The ASEC analysis team has been monitoring attacks that are targeting vulnerable systems. This post will discuss cases of attacks targeting vulnerable Atlassian Confluence Servers that are not patched.
Atlassian’s Confluence is a major collaboration platform used by many companies across the globe. Being a web-based platform, services such as managing projects and collaboration are mainly provided by Confluence Servers (or Confluence Data Centers). As it is a solution used by many companies, many vulnerabilities targeting vulnerable Confluence Servers and Data Centers have been continuously discovered, with attackers targeting systems that are not patched.
The major attack cases are CVE-2021-26084 and CVE-2022-26134. They are remote code execution vulnerabilities used by attackers to target vulnerable systems that are not updated. If the attack succeeds, an attacker can install WebShell or malware to gain control of the infected system.
Attackers can check vulnerable systems through scanning, and they can also use search engines that can search servers connected to the Internet such as Shodan.
The post will list various attack cases such as CoinMiners installed by exploiting Atlassian Confluence Server vulnerabilities and WebShells installed to maintain persistence by the attackers.
Godzilla WebShell Attack Case
WebShell is a file that is uploaded to a web server and runs file navigation or system shell commands. Once it is installed in a system, an attacker can control the infected system while maintaining persistence. According to the Volexity blog on a discovery of CVE-2022-26134 vulnerability, the attacker installed a WebShell on a vulnerable Confluence Server to maintain persistence after a vulnerability attack. AhnLab’s ASD log also shows how multiple WebShells are being created in vulnerable Atlassian Confluence Server environments. Most of the WebShells used for the recent attacks are Godzilla JSP WebShells as shown below.
The “pass” from the JSP script shown above indicates “Password” that the attacker designated from Figure 3, used as an argument for the WebShell communication process. The “xc” is the MD5 hash value (first 16 characters) of the “Key” string designated by the attacker. It is used as an AES key during encrypting and decrypting packets.
Godzilla uses the dynamic class loading method. To do so, the attacker sends a malicious payload to the Java environment infected with a WebShell. It is the data encrypted with the AES key value designated in Figure 2. The WebShell decrypts the data to load a malicious Java class that can perform malicious behaviors by receiving commands from the attacker.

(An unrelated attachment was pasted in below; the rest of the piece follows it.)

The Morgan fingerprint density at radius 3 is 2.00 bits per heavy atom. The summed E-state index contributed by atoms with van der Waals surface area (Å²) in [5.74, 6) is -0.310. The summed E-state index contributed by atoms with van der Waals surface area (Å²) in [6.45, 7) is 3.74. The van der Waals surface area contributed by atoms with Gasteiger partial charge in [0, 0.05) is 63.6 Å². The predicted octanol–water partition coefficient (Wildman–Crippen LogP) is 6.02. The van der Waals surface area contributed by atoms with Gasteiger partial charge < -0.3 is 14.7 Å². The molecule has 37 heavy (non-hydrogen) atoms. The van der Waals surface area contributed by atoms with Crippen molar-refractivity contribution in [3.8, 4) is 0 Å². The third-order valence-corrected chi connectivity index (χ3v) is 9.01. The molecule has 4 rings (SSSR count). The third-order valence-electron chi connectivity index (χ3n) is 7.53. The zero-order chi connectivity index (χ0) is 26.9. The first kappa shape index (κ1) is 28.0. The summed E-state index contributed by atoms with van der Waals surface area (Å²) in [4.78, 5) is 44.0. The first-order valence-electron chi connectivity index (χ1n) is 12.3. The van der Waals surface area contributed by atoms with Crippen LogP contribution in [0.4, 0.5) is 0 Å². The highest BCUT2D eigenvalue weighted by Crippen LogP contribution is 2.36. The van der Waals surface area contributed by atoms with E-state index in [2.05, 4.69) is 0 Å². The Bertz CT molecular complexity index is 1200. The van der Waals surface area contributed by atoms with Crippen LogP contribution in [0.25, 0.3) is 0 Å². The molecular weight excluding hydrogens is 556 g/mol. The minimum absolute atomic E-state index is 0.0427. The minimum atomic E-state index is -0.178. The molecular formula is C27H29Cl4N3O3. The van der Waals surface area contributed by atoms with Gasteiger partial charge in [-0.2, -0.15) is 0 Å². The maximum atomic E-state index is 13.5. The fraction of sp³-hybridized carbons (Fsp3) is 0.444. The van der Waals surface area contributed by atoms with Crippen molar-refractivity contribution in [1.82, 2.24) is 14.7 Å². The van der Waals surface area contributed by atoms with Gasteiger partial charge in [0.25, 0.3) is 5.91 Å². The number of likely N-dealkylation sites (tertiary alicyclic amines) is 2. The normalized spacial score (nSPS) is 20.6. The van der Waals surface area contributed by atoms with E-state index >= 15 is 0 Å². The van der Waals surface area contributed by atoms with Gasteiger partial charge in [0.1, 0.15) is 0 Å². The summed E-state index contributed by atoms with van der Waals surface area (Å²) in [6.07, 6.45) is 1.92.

If the above procedure succeeds, the attacker can obtain the information of the infected system or send malicious commands from the panel shown below.
The Godzilla WebShell type mentioned above can be found in multiple vulnerable Atlassian Confluence Servers, with a single system possibly containing a number of Godzilla WebShells. The following is a list of paths where WebShells presumably created from Atlassian Confluence vulnerabilities are installed.
8220 Gang Miner Distribution Case
‘8220 gang‘ is an attack group targeting vulnerable Windows and Linux-based servers using the CVE-2022-26134 vulnerability. If the vulnerability attack succeeds, the group ultimately installs Monero CoinMiner (XMRig). It was recently discovered that the group is also targeting Korean servers.
This group has been active since 2017 and is recently known to use the wallet address “46E9UkTFqALXNh2mSbA7WGDoa2i6h4WVgUgPVdT9ZdtweLRvAhWmbvuY1dhEmfjHbsavKXo3eGf5ZRb4qJzFXLVHGYH4moQ” for mining XMRig.
If the CVE-2022-26134 vulnerability attack succeds, additional powershell scripts are downloaded and executed with the following powershell command.
The script also acts as a downloader, installing the ‘ps1-6.exe’ malware from a certain URL.
‘ps1-6.exe’ downloads additional payloads into the memory from the URL below and dynamically loads them. The payloads loaded through the process becomes an injector that performs process hollowing to the normal process ‘InstallUtil.exe’.
The payload injected into InstallUtil.exe also performs downloading and injection. The ultimate payload is downloaded from 185.157.160[.]214:8080. After then, XMRig CoinMiner is injected into the normal process ‘AddInProcess.exe’.
Settings information needed for mining such as the mining pool address and the wallet address is run as an argument when the injector (InstallUtil.exe) runs ‘AddInProcress.exe’ as in Figure 10.
- Mining Pool Address: “51.79.175[.]139:8080”